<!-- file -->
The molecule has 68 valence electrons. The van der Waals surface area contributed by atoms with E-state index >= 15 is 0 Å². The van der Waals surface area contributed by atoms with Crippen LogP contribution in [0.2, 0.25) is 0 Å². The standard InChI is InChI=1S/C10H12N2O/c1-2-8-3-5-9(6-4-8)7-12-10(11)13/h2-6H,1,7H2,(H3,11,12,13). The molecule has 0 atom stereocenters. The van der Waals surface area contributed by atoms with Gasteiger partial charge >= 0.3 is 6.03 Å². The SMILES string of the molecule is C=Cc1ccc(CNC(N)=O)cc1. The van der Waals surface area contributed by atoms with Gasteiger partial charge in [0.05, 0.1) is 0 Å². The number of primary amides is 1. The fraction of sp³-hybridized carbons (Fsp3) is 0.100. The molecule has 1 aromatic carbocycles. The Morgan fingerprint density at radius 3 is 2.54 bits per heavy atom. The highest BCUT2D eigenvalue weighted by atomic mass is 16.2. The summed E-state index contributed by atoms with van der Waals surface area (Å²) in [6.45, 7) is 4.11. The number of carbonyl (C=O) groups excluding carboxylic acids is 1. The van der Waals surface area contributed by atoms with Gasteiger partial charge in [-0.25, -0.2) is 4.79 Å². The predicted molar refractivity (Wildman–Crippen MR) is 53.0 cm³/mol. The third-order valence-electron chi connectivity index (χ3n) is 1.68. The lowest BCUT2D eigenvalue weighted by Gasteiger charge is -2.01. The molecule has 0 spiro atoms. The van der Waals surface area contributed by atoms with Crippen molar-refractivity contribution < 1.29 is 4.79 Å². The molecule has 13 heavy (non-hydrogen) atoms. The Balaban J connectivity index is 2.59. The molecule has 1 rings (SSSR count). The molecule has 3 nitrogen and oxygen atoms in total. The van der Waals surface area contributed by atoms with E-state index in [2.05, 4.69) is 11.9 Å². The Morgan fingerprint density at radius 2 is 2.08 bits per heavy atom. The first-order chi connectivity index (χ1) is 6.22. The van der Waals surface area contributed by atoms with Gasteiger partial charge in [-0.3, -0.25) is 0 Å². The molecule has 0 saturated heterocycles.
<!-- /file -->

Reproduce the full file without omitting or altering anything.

The molecule has 68 valence electrons. The van der Waals surface area contributed by atoms with E-state index >= 15 is 0 Å². The van der Waals surface area contributed by atoms with Crippen LogP contribution in [0.2, 0.25) is 0 Å². The standard InChI is InChI=1S/C10H12N2O/c1-2-8-3-5-9(6-4-8)7-12-10(11)13/h2-6H,1,7H2,(H3,11,12,13). The molecule has 0 atom stereocenters. The van der Waals surface area contributed by atoms with Gasteiger partial charge >= 0.3 is 6.03 Å². The SMILES string of the molecule is C=Cc1ccc(CNC(N)=O)cc1. The van der Waals surface area contributed by atoms with Gasteiger partial charge in [0.05, 0.1) is 0 Å². The number of primary amides is 1. The fraction of sp³-hybridized carbons (Fsp3) is 0.100. The molecule has 1 aromatic carbocycles. The Morgan fingerprint density at radius 3 is 2.54 bits per heavy atom. The highest BCUT2D eigenvalue weighted by atomic mass is 16.2. The summed E-state index contributed by atoms with van der Waals surface area (Å²) in [6.45, 7) is 4.11. The number of carbonyl (C=O) groups excluding carboxylic acids is 1. The van der Waals surface area contributed by atoms with Gasteiger partial charge in [-0.25, -0.2) is 4.79 Å². The predicted molar refractivity (Wildman–Crippen MR) is 53.0 cm³/mol. The third-order valence-electron chi connectivity index (χ3n) is 1.68. The lowest BCUT2D eigenvalue weighted by Gasteiger charge is -2.01. The molecule has 0 spiro atoms. The van der Waals surface area contributed by atoms with Crippen molar-refractivity contribution < 1.29 is 4.79 Å². The molecule has 13 heavy (non-hydrogen) atoms. The Balaban J connectivity index is 2.59. The molecule has 1 rings (SSSR count). The molecule has 3 nitrogen and oxygen atoms in total. The van der Waals surface area contributed by atoms with E-state index in [2.05, 4.69) is 11.9 Å². The Morgan fingerprint density at radius 2 is 2.08 bits per heavy atom. The first-order chi connectivity index (χ1) is 6.22. The van der Waals surface area contributed by atoms with Gasteiger partial charge in [-0.3, -0.25) is 0 Å². The molecule has 0 saturated heterocycles.